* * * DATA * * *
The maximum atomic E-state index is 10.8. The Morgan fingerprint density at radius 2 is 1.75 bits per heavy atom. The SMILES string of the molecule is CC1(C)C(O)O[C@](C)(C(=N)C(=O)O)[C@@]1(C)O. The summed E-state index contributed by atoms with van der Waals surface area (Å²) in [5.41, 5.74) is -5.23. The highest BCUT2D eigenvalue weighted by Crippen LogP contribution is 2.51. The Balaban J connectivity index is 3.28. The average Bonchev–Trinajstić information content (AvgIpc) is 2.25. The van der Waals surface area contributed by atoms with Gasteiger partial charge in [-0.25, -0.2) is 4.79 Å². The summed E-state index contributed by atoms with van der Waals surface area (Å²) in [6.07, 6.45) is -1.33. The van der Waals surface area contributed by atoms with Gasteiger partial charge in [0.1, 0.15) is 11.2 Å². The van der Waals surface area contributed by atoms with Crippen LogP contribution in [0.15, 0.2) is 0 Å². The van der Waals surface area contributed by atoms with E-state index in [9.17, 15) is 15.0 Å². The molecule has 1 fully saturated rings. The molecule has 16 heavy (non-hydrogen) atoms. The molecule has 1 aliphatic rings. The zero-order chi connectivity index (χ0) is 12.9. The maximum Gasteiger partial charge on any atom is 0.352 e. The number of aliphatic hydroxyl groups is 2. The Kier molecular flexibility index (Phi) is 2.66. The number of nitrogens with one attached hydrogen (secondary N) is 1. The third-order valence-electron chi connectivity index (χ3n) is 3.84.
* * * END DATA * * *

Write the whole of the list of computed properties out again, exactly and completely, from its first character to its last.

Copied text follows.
The maximum atomic E-state index is 10.8. The Morgan fingerprint density at radius 2 is 1.75 bits per heavy atom. The SMILES string of the molecule is CC1(C)C(O)O[C@](C)(C(=N)C(=O)O)[C@@]1(C)O. The summed E-state index contributed by atoms with van der Waals surface area (Å²) in [5.41, 5.74) is -5.23. The highest BCUT2D eigenvalue weighted by Crippen LogP contribution is 2.51. The Balaban J connectivity index is 3.28. The average Bonchev–Trinajstić information content (AvgIpc) is 2.25. The van der Waals surface area contributed by atoms with Gasteiger partial charge in [-0.25, -0.2) is 4.79 Å². The summed E-state index contributed by atoms with van der Waals surface area (Å²) in [6.07, 6.45) is -1.33. The van der Waals surface area contributed by atoms with Gasteiger partial charge in [0.1, 0.15) is 11.2 Å². The van der Waals surface area contributed by atoms with Crippen LogP contribution in [0.15, 0.2) is 0 Å². The van der Waals surface area contributed by atoms with E-state index in [9.17, 15) is 15.0 Å². The molecule has 1 fully saturated rings. The molecule has 16 heavy (non-hydrogen) atoms. The molecule has 1 aliphatic rings. The zero-order chi connectivity index (χ0) is 12.9. The maximum Gasteiger partial charge on any atom is 0.352 e. The number of aliphatic hydroxyl groups is 2. The Kier molecular flexibility index (Phi) is 2.66. The number of nitrogens with one attached hydrogen (secondary N) is 1. The third-order valence-electron chi connectivity index (χ3n) is 3.84.